Recently, the question of financial accountability has hogged the headlines, following the disclosure by the finance minister on the 101 projects worth RM6.61 billion awarded without open tender by the Pakatan Harapan government.
I welcomed the disclosure, despite the fact there is a political element to this. As a taxpayer, I have a right to know if my hard-earned money, which ends up in state coffers, is properly used.
Be that as it may, as a Sarawakian, I am troubled by the lack of attention given to the financial accountability of one of the most resource-rich states in this country. I am referring to the Sarawak government’s practice of Contributions Towards Approved Agencies Trust Fund.
Based on news reports, the fund was set up in 2006 and until 2018, some RM18 billion had been unaccounted for. The budget is allocated yearly and approved by the state assembly and the quantum is not small, accounting for around 40% of the state’s annual development expenditure.
What we know so far from publicly-available documents is that they are channelled to companies set up by the Sarawak government. But information is hardly available on what the money is used for!
There is no oversight on how the money is used, or God forbid, misused. So far, the information that has appeared in bits and pieces has raised eyebrows. For example, the recipients include Equisar Sdn Bhd for developing, among others, the Tanjung Manis Halal Hub.
But the Auditor-General’s Report released in 2018 showed the company, which also undertook a project to transfer raw water to the hub, failed to achieve its target and was of no benefit to the hub.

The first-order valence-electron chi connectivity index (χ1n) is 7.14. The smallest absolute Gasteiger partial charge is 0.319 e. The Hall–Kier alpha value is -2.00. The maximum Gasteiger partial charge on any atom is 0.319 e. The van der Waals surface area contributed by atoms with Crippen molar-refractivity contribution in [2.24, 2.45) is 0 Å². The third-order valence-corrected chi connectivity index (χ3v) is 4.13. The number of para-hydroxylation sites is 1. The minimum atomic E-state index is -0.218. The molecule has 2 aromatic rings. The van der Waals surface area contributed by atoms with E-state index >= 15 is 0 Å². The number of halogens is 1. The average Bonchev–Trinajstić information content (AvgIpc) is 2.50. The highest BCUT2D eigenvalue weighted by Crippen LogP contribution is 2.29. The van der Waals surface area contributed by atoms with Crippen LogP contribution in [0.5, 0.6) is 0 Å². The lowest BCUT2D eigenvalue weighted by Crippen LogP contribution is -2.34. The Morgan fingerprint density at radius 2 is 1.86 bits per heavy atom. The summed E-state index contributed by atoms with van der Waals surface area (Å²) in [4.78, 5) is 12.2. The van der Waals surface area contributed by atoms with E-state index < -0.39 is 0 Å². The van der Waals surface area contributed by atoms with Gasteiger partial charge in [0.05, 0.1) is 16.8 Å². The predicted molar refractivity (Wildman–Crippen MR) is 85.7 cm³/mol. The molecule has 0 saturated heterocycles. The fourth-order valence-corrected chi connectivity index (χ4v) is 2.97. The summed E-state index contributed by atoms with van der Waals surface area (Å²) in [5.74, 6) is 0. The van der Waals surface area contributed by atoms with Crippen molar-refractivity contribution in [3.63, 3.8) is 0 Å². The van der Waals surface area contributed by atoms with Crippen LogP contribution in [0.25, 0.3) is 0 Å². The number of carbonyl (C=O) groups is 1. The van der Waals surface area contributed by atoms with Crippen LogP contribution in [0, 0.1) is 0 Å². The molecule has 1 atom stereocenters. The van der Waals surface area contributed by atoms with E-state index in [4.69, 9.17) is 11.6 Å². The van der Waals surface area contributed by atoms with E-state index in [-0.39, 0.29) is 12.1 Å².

The funds have also been linked to alleged US$1.6 billion “under the radar” bonds underwritten by Goldman Sachs, the international banker implicated in the 1MDB scandal. It also made headlines when Global Witness, an international environmental and human rights civil society group, found impropriety linked to politically-connected personalities.
The opposition, including Stampin MP and Kota Sentosa rep Chong Chieng Jen, had been trying to raise public awareness over this for many years, including in the state assembly. But their efforts have been stymied by legal proceedings initiated by the Sarawak government.
So, the public now has to pressure the government for full disclosure.
To be fair, I am not saying the above examples are proof of wrongdoings. But just as government procurement exercises that bypass the open tender process must stand up to scrutiny, more so should public funds channelled by the billions of ringgit to entities outside public oversight.
In the name of transparency and accountability, we Sarawakians have a right to know where the money went, how it is used and what the returns are. The least the Sarawak government can do is to be transparent about this, given the colossal amount involved.
The views expressed here are strictly those of The True Net reader Julian Hii of Sibu.